In preparation for the start of our experiment we picked prickly pear fruit (from native Opuntia engelmannii) with friends on Sunday morning. We simply took a bucket and tongs out to the foothills of the Catalina Mountains and plucked ripe fruit from the cactus pads.

Prickly pear fruit

Closeup of prickly pear fruit

At home, we processed the fruit by slicing each one in half and scooping out the insides with a spoon. We then blended all of the pulp briefly and strained it to separate the seeds from the edible portion of the fruit. The end result was about half a gallon of beautiful, thick, crimson-red juice (we had picked about 2 gallons of whole fruit) that tastes like nothing I’ve ever had before except other cactus fruit juice. We used some of this juice in our first local meal (see below) and stashed the rest in our fridge for future treats.

Prickly pear fruit cut in half

Bowl of processed prickly pear fruit

We also went to the local farmer’s market to stock up on fresh veggies, and to buy some meat and honey for the coming weeks or months of local eating. We found tomatoes, green beans, onions, garlic, eggplant, shallots, plums, chiles, zucchini, and yellow squash from Willcox, ground beef from Cochise and agave honey from Freddy Terry, the singing apiculturist from Oracle.

We had invited 6 friends over to a potluck dinner on Monday evening to send us off on our adventure. We decided to bake a chicken and make beans, and everyone else was to bring a side-dish. One of our friends generously gave us the local, free-range, natural (no antibiotics or hormones added) chicken she had bought from our CSA (community supported agriculture).

We prepared the chicken by placing it in a baking dish, pouring about 3/4 cup of prickly pear juice over it, lightly salting it, and then spooning about 3 or 4 tablespoons of honey into the baking dish. As the chicken cooked the honey melted and we basted the chicken with honey-cactus-chicken juice frequently. We also cut up some sweet potatoes from last week’s CSA share and put them in the baking dish around the chicken. The oven was set for 350 degrees, and the chicken cooked for just under 2 hours. The chicken turned out to be absolutely delicious- I’d cook it again this way in a heartbeat! The honey acted as a glaze, so the chicken not only tasted good, it looked pretty too.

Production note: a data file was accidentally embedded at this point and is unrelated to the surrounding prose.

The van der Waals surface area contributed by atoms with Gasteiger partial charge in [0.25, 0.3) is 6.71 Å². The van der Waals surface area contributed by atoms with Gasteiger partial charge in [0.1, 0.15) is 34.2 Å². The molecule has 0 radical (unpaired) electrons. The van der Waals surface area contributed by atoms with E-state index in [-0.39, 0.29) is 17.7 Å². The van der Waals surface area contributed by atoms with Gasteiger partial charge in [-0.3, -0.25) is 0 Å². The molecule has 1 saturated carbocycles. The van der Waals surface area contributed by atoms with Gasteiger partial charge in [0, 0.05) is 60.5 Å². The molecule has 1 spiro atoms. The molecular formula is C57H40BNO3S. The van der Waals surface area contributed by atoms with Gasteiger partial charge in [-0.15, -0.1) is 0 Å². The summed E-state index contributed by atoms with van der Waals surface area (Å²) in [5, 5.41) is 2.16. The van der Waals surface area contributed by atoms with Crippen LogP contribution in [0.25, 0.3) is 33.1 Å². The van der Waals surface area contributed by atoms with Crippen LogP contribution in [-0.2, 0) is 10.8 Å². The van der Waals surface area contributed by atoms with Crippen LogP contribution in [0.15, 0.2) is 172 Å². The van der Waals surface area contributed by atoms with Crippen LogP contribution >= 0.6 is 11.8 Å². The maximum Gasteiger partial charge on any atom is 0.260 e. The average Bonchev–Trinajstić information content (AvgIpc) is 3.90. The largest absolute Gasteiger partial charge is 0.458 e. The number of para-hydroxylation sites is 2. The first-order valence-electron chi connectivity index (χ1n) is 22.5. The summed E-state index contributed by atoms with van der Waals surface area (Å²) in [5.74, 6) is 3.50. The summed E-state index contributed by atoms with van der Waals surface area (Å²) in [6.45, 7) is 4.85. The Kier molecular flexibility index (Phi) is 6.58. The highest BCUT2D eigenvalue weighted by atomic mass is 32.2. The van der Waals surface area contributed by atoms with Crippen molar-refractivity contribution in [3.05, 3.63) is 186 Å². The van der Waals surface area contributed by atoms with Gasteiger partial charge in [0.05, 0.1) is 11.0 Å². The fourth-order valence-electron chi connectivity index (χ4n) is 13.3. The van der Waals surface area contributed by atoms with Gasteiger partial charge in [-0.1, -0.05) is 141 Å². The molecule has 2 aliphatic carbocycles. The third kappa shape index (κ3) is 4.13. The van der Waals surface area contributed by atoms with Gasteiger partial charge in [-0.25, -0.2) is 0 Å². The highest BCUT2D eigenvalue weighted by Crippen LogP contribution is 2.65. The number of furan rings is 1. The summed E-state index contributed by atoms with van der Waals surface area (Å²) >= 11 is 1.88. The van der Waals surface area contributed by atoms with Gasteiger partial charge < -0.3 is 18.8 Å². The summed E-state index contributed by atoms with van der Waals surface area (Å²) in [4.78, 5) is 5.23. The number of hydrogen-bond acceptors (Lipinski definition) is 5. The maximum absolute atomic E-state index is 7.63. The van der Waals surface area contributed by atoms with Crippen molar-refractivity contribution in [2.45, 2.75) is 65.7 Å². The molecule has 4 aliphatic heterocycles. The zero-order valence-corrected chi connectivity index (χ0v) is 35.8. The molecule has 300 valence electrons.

Chicken glazed in prickly pear juice and honey

We decided to cook tepary beans as another main course. The beans are very slow-cooking, so they had to be soaked overnight. Even so, they took over 3 hours to fully cook! We cooked the beans with onion, garlic, purslane (picked from our organic community garden), cholla buds (the flower buds of another local cactus species- we had harvested, processed and dried these a few months ago), roasted green chiles and a pinch of salt. The beans were very tasty, but more salt would have made them tastier.

As a side-dish, we prepared wheat groats, also from our CSA. These are simply the whole, unprocessed seeds of wheat. We cooked them as if they were rice- 2 cups of water to one cup of grains. They were chewy and tasty, and were great for soaking up beans and/or prickly-pear honey sauce from the chicken.

One of our friends brought a veggie dish. She had chopped and baked sweet potatoes, green beans, bok choy, bell peppers, red onion and a pinch of salt. It was a colorful, delicious addition to the meal.

Our first local dinner

Other friends (the ones we picked prickly pear fruit with) contributed a prickly pear “refresca”, or refreshing beverage. They simply mixed prickly pear juice with spearmint leaves, grapefruit juice (from a grapefruit they picked in downtown Tucson), honey (from bees that they raise) and water. It was surprisingly subtle tasting, and very refreshing.

Prickly pear refresca

Our dessert was fruit salad- local apples, nectarines, and watermelon mixed with a bit of honey (also from the singing apiculturist)- made by our other friends.

As an appetizer we had pecans (from the CSA) still in the shell, and watermelon.

Watermelon and pecans

Dinner was served at 6pm with red wine from Elgin and lots of good conversation. We were off to a grand start on our local journey.

Assembled to eat